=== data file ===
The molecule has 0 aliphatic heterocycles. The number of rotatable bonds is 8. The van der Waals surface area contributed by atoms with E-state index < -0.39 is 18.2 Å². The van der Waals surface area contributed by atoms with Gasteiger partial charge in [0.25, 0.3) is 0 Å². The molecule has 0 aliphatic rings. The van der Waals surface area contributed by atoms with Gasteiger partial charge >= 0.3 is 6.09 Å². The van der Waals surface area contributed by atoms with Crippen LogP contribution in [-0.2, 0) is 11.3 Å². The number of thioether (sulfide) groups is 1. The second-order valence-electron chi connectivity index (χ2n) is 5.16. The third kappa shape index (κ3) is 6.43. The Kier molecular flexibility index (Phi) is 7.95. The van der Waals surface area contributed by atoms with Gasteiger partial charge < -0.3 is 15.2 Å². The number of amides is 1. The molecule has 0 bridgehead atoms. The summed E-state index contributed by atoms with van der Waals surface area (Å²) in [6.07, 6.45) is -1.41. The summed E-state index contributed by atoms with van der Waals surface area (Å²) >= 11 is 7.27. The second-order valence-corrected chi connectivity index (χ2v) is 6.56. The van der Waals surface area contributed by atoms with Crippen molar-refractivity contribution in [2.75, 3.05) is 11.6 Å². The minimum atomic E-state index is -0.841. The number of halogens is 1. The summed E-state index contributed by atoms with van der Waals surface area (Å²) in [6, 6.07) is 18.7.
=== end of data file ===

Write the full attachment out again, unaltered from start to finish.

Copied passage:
The molecule has 0 aliphatic heterocycles. The number of rotatable bonds is 8. The van der Waals surface area contributed by atoms with E-state index < -0.39 is 18.2 Å². The van der Waals surface area contributed by atoms with Gasteiger partial charge in [0.25, 0.3) is 0 Å². The molecule has 0 aliphatic rings. The van der Waals surface area contributed by atoms with Gasteiger partial charge >= 0.3 is 6.09 Å². The van der Waals surface area contributed by atoms with Crippen LogP contribution in [-0.2, 0) is 11.3 Å². The number of thioether (sulfide) groups is 1. The second-order valence-electron chi connectivity index (χ2n) is 5.16. The third kappa shape index (κ3) is 6.43. The Kier molecular flexibility index (Phi) is 7.95. The van der Waals surface area contributed by atoms with Gasteiger partial charge < -0.3 is 15.2 Å². The number of amides is 1. The molecule has 0 bridgehead atoms. The summed E-state index contributed by atoms with van der Waals surface area (Å²) in [6.07, 6.45) is -1.41. The summed E-state index contributed by atoms with van der Waals surface area (Å²) >= 11 is 7.27. The second-order valence-corrected chi connectivity index (χ2v) is 6.56. The van der Waals surface area contributed by atoms with Crippen molar-refractivity contribution in [2.75, 3.05) is 11.6 Å². The minimum atomic E-state index is -0.841. The number of halogens is 1. The summed E-state index contributed by atoms with van der Waals surface area (Å²) in [6, 6.07) is 18.7.